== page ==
Cryopreservation Make Immortality Possible?

Meling2021-10-29

Nowadays, cryopreservation of the human body has attracted more and more attention as a new technology that may achieve "resurrection".

As far as current technology is concerned, cryopreservation is more like a cheque to be cashed  in the future , because rewarming is an extremely complex process that cannot restore human body with current technology.With the emergence of new technologies such as nanotechnology and bionic cryopreservation technology, the technical bottleneck of human cryopreservation is expected to be broken in the future.


What’s human cryopreservation?

Cryobiology is a science that studies life phenomena and the preservation of organisms under low temperature conditions (below 0°C or close to 0°C).

In 1949, British biologists C. Polge and A. U. Smith accidentally discovered that sperm could be cryogenically frozen in glycerin solution without dying, which made cryopreservation enter the historical stage as an important research direction of cryobiology. Cryopreservation refers to the use of special methods to cool living organisms (cells, tissues, organs, and even living biological organisms) to very low temperatures (generally -80℃/-196℃) for short/long term preservation.When needed, the organism will be thawed in a special way and returned to the normal temperature to obtain the organism with normal vital signs.Low temperature can inhibit the biochemical activities of organisms, so that they can be stored at low temperatures for a long time.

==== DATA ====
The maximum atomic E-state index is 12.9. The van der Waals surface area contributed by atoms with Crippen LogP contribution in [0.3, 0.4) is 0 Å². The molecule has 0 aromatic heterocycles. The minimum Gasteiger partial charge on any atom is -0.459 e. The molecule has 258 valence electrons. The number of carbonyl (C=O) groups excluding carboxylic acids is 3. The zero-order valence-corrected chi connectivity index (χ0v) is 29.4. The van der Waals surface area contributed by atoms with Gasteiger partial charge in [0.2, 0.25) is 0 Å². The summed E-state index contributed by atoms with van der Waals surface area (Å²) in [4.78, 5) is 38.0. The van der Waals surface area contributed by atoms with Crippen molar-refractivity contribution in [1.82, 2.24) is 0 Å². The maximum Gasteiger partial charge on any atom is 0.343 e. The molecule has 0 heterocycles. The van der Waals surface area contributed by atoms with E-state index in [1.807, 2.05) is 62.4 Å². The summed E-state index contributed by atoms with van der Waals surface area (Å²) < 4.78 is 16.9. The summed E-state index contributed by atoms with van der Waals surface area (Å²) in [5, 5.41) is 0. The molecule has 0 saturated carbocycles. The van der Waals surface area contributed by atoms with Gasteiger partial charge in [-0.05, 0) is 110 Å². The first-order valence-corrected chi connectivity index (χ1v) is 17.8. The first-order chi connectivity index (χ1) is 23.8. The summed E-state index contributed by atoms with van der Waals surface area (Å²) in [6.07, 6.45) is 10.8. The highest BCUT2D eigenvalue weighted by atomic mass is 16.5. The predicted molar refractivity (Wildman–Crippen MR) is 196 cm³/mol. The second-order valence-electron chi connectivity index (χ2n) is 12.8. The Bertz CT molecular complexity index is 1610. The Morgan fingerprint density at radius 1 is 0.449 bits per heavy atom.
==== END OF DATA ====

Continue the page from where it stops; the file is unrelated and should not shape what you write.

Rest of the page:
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According to the Arrhenius equation, the effect of temperature on the rate of biochemical reaction is estimated: if a lifetime object can survive for 2 hours at 4, it can be preserved for several days at -40, months at -80, and even centuries at -196.At the low temperature of -196, organism metabolism basically stops, avoiding biological variation caused by heredity.


With the development of science and technology, more and more peoplehope to be "immortalized" throughcryopreservation technology. People who suffer from diseases that cannot be cured by modern medicine hope that by preserving their bodies at low temperatures (usually in liquid nitrogen at -196°C), they can successfully rewarm and cure their diseases and regain their lives when medicine develops in the future. In 1967, American psychologist J. Bedford became the first person in the world to be cryopreserved. As of August 2017, Alcor Life Extension Foundation and US Cryonics Institute, the two most representative Cryonics companies in the world, have frozen more than 150 customers each.


At present, there has not been a successful case of human body rewarming and reliving after freezing in the world. But with the continuous extension of the average life span of human beings, life in the future may be relatively immortal.


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